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Global Problems Can be Solved

Health Campaign to Protect Indonesian Children Successfully Completed

Washington, DC —   October 19, 2007

Responding to an urgent and specific need in numerous provinces throughout Indonesia, the government of Indonesia completed an integrated health campaign on September 10, 2007, successfully protecting more than 31 million children against measles. Many children also received other life-saving health interventions—including polio vaccinations, vitamin A supplements, micronutrient sprinkles, de-worming medicine, and insecticide-treated nets to prevent malaria—that were distributed as part of this multi-phase integrated campaign.
The Indonesian Ministry of Health began its campaign in an effort stop the spread of measles and strengthen the immunization system in areas affected by the 2004 tsunami. Following the tsunami, many children in Northern Sumatra were vulnerable to diseases due to the crowded and unclean living conditions, along with damage to the health infrastructure. Largely through the response of international agencies and efforts by local communities, many children were protected from further suffering.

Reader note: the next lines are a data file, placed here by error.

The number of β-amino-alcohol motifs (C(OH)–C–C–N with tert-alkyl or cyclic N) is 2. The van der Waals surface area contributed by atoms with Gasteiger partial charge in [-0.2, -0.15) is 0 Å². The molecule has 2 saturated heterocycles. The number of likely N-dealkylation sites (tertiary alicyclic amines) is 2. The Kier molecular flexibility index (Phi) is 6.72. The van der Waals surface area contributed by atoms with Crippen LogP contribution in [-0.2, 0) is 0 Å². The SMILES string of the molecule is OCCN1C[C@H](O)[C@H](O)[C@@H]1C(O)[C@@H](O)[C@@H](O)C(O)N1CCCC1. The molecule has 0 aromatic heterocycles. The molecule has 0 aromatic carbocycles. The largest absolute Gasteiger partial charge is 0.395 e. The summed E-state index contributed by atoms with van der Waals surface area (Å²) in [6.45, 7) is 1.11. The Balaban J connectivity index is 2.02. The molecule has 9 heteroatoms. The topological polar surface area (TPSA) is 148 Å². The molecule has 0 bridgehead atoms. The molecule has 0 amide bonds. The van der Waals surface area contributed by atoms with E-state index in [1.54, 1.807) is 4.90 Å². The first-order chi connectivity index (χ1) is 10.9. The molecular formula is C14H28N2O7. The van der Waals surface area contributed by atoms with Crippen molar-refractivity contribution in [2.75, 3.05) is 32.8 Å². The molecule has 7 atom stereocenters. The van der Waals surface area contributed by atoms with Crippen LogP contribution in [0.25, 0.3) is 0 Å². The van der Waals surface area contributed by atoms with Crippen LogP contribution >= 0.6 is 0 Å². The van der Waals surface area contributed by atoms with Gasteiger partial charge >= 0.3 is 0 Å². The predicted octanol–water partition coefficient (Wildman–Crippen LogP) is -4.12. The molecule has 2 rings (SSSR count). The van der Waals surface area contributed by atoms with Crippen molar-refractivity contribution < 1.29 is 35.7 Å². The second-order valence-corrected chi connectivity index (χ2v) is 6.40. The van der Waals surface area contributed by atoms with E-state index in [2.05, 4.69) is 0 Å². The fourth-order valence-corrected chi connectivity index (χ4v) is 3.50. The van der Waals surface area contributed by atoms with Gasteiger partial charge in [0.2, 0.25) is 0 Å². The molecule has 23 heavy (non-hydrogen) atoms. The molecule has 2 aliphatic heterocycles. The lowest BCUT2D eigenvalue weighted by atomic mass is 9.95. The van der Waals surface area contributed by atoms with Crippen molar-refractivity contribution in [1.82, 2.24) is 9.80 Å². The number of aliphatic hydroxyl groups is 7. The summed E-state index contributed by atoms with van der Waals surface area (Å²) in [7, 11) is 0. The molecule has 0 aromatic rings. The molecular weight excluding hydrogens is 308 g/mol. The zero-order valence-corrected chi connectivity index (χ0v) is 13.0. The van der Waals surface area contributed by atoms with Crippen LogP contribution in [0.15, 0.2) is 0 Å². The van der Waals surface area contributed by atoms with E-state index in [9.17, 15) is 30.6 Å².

“This completion of this campaign represents a remarkable success for the children of Indonesia,” said David Meltzer, Senior Vice President of International Services for the American Red Cross. “This demonstrates what can be achieved by mobilizing the power of communities and volunteers to reach millions of children in some of Indonesia’s most remote areas.”

In 2004, Indonesia was identified as one of five countries with more than one million children unvaccinated against measles. At that time, routine immunization coverage was approximately 70 percent and an estimated 30,000 children died from complications caused by measles each year. Being the world’s fourth most populous nation, the high coverage attained in Indonesia are an important step toward the global goal of reducing measles deaths by 90 percent by 2010 (compared with 2000 figures).

This campaign was led by the government of Indonesia, with financial and technical support from the Measles Initiative—a partnership led by the American Red Cross, U.S. Centers for Disease Control and Prevention, UN Foundation, UNICEF and the World Health Organization. Largely through the commitment of national governments and support from the Measles Initiative, measles deaths were reduced by more than 60 percent globally between 1999 and 2005. This surpassed the global goal of reducing measles deaths by more than 50 percent by 2005 (compared to 1999).

"This campaign offered not only a chance to protect children against measles, but other deadly conditions such as malaria and micro-nutrient deficiencies. In fact, this campaign was the first time for many families to receive a package of health services.,” said Dr. Gianfranco Rotigliano, UNICEF Country Representative. “It also shows that all sectors of the Indonesian government, the Measles Initiative, and other partners could work together to achieve a common goal in preventing the death of children.”